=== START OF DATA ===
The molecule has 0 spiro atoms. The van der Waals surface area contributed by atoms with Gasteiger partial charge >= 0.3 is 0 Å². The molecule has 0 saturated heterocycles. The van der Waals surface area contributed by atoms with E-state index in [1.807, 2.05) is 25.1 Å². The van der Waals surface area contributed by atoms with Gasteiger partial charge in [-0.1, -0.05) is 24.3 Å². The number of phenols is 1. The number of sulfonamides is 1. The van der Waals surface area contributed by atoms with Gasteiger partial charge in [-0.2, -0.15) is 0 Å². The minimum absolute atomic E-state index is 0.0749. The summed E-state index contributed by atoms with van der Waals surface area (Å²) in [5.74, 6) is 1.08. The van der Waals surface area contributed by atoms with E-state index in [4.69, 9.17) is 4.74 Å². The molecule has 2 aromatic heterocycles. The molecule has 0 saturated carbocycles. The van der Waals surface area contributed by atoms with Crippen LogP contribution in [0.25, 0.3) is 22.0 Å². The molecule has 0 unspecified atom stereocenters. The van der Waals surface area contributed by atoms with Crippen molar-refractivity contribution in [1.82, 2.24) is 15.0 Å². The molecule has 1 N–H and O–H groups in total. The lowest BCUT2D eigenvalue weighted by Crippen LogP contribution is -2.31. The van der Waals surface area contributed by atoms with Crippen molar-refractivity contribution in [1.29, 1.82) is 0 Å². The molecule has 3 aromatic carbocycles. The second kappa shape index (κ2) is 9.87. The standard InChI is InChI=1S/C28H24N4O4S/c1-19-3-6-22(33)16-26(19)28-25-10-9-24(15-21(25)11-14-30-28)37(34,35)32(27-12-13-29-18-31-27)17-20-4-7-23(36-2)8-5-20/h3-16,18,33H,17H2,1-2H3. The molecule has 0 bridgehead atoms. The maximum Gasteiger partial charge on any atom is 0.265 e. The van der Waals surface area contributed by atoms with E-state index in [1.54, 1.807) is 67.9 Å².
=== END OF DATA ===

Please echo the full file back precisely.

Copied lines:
The molecule has 0 spiro atoms. The van der Waals surface area contributed by atoms with Gasteiger partial charge >= 0.3 is 0 Å². The molecule has 0 saturated heterocycles. The van der Waals surface area contributed by atoms with E-state index in [1.807, 2.05) is 25.1 Å². The van der Waals surface area contributed by atoms with Gasteiger partial charge in [-0.1, -0.05) is 24.3 Å². The number of phenols is 1. The number of sulfonamides is 1. The van der Waals surface area contributed by atoms with Gasteiger partial charge in [-0.2, -0.15) is 0 Å². The minimum absolute atomic E-state index is 0.0749. The summed E-state index contributed by atoms with van der Waals surface area (Å²) in [5.74, 6) is 1.08. The van der Waals surface area contributed by atoms with E-state index in [4.69, 9.17) is 4.74 Å². The molecule has 2 aromatic heterocycles. The molecule has 0 saturated carbocycles. The van der Waals surface area contributed by atoms with Crippen LogP contribution in [0.25, 0.3) is 22.0 Å². The molecule has 0 unspecified atom stereocenters. The van der Waals surface area contributed by atoms with Crippen molar-refractivity contribution in [1.82, 2.24) is 15.0 Å². The molecule has 1 N–H and O–H groups in total. The lowest BCUT2D eigenvalue weighted by Crippen LogP contribution is -2.31. The van der Waals surface area contributed by atoms with Crippen molar-refractivity contribution in [1.29, 1.82) is 0 Å². The molecule has 3 aromatic carbocycles. The second kappa shape index (κ2) is 9.87. The standard InChI is InChI=1S/C28H24N4O4S/c1-19-3-6-22(33)16-26(19)28-25-10-9-24(15-21(25)11-14-30-28)37(34,35)32(27-12-13-29-18-31-27)17-20-4-7-23(36-2)8-5-20/h3-16,18,33H,17H2,1-2H3. The molecule has 0 bridgehead atoms. The maximum Gasteiger partial charge on any atom is 0.265 e. The van der Waals surface area contributed by atoms with E-state index in [1.54, 1.807) is 67.9 Å².